“Documentation of verbal or written informed consent and the client’s understanding is recommended.”
But this vet only gave information to the client after the fact. And she did it in a very one-sided manner! She didn’t even give Megan a chance to change her mind … because in the same email, she fired her as a client.
In legal terms, this concept is even clearer. Here’s an excerpt from a 2004 article on the informed consent doctrine. It was published in a section on Veterinary Medicine and the Law … in the Journal Of American Veterinary Medicine).
“While there is no provision in the law prohibiting assault against animals, a person does have nearly absolute control over his or her own property, and animals are, for most legal purposes, considered property. Thus, animal owners enjoy certain property rights, and the power to consent or deny consent to a medical procedure is one of those rights. From this, it follows that any unconsented harm caused by a veterinarian to an animal owned by another individual would likely violate a property right and therefore be a form of civil wrong. It is on this basis that the informed consent doctrine applies to animals, and, thereby, to veterinarians.”
And by the way, that’s why we recommend you describe yourself as your dog’s owner. Not his guardian, his pet parent or even his mommy! It’s an important legal distinction. Because “ownership” gives you the right to make the decisions for your dog!
The vet ended with more insults, saying…
“While I do hope that you realize that believing un-educated things on the internet rather than your licensed veterinarian is negligence to your pet, and while I have enjoyed Moe, Tater and Tott, please consider this a cancellation of your upcoming appointment, and any others in the future.”
So … what did Megan think about this email?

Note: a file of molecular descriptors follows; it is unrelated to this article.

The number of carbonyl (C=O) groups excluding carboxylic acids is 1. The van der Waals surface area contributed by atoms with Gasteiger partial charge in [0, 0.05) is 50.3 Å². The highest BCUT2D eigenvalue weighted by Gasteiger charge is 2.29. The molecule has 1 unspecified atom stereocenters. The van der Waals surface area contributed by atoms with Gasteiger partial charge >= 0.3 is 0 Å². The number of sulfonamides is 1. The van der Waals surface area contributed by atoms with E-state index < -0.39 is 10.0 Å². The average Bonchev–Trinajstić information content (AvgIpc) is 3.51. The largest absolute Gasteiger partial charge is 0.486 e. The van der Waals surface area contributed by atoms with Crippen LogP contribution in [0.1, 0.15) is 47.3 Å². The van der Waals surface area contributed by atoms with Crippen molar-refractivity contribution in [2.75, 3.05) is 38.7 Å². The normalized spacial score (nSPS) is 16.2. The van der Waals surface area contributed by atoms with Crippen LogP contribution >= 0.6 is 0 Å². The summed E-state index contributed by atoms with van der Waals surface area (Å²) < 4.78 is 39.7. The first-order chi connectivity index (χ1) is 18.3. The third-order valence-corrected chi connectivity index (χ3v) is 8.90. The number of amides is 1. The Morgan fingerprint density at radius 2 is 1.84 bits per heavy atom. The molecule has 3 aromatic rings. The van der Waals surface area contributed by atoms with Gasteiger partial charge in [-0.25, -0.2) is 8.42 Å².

Megan’s pretty outraged and insulted. Here’s what she told me in a phone conversation today. And yes, she gave me permission to quote her. In fact, she kindly repeated it so I could get it written down!
“It’s the most bullshit, asinine, bullying, ignorant email I’ve ever received from anybody in the medical field.”
Megan replied to the vet suggesting that, as two adults … it would have been far preferable to have an adult conversation on this topic. But instead … the vet berated her. She treated Megan like a neglectful, ignorant dog owner … who should obey all the vet’s instructions without question.
I’ve read that vets get trained in using persuasive skills to achieve “owner compliance.” Apparently, this vet skipped those classes!
Reasonable vets don’t think this way. They welcome discussions with their clients. In fact, in a recent article for DNM, Karen Rabin DVM said this:
“Becoming a valued part of the decision-making team […] will create a stronger bond and a supportive alliance with your veterinary team. It can mean satisfaction rather than frustration, disappointment and sub-optimal results. It can allow for out-of-the-box thinking. You might even find it’s fun!”
Anybody getting medical care needs an advocate … and for your dog, that’s you! Don’t let bullying vets push you into treatments you don’t want for your dog.
I’m confident Megan is looking for a new vet right now! You and your vet don’t have to agree about everything. But you do need to find a vet who’ll at least consider and calmly discuss your wishes for your dog.